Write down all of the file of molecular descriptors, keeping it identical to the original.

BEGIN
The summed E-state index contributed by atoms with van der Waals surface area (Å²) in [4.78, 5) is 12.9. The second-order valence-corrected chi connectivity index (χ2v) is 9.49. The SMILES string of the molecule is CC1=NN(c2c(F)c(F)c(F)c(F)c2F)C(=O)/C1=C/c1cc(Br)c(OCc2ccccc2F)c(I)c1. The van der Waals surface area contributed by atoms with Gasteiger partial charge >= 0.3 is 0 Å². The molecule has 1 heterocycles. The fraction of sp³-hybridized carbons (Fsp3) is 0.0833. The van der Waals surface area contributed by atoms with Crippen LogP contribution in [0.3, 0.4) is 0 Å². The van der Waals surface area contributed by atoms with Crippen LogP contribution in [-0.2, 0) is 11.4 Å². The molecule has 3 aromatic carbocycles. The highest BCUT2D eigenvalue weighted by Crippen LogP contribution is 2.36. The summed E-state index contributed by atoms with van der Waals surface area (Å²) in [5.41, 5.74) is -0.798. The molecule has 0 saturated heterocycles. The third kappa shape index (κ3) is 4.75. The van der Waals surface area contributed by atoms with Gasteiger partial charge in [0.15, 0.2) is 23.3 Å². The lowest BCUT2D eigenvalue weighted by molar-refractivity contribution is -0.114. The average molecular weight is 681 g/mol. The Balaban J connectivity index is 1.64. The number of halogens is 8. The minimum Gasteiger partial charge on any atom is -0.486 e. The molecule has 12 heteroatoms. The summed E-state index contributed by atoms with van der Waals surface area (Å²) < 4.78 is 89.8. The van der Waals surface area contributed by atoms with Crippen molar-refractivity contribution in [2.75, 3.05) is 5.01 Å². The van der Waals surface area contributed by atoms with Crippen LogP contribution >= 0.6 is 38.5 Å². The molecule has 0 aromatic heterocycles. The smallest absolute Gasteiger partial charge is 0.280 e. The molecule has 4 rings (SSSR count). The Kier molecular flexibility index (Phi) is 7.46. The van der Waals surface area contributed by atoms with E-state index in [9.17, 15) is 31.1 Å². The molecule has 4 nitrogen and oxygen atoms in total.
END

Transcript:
The summed E-state index contributed by atoms with van der Waals surface area (Å²) in [4.78, 5) is 12.9. The second-order valence-corrected chi connectivity index (χ2v) is 9.49. The SMILES string of the molecule is CC1=NN(c2c(F)c(F)c(F)c(F)c2F)C(=O)/C1=C/c1cc(Br)c(OCc2ccccc2F)c(I)c1. The van der Waals surface area contributed by atoms with Gasteiger partial charge >= 0.3 is 0 Å². The molecule has 1 heterocycles. The fraction of sp³-hybridized carbons (Fsp3) is 0.0833. The van der Waals surface area contributed by atoms with Crippen LogP contribution in [0.3, 0.4) is 0 Å². The van der Waals surface area contributed by atoms with Crippen LogP contribution in [-0.2, 0) is 11.4 Å². The molecule has 3 aromatic carbocycles. The highest BCUT2D eigenvalue weighted by Crippen LogP contribution is 2.36. The summed E-state index contributed by atoms with van der Waals surface area (Å²) in [5.41, 5.74) is -0.798. The molecule has 0 saturated heterocycles. The third kappa shape index (κ3) is 4.75. The van der Waals surface area contributed by atoms with Gasteiger partial charge in [0.15, 0.2) is 23.3 Å². The lowest BCUT2D eigenvalue weighted by molar-refractivity contribution is -0.114. The average molecular weight is 681 g/mol. The Balaban J connectivity index is 1.64. The number of halogens is 8. The minimum Gasteiger partial charge on any atom is -0.486 e. The molecule has 12 heteroatoms. The summed E-state index contributed by atoms with van der Waals surface area (Å²) < 4.78 is 89.8. The van der Waals surface area contributed by atoms with Crippen molar-refractivity contribution in [2.75, 3.05) is 5.01 Å². The van der Waals surface area contributed by atoms with Crippen LogP contribution >= 0.6 is 38.5 Å². The molecule has 0 aromatic heterocycles. The smallest absolute Gasteiger partial charge is 0.280 e. The molecule has 4 rings (SSSR count). The Kier molecular flexibility index (Phi) is 7.46. The van der Waals surface area contributed by atoms with E-state index in [9.17, 15) is 31.1 Å². The molecule has 4 nitrogen and oxygen atoms in total.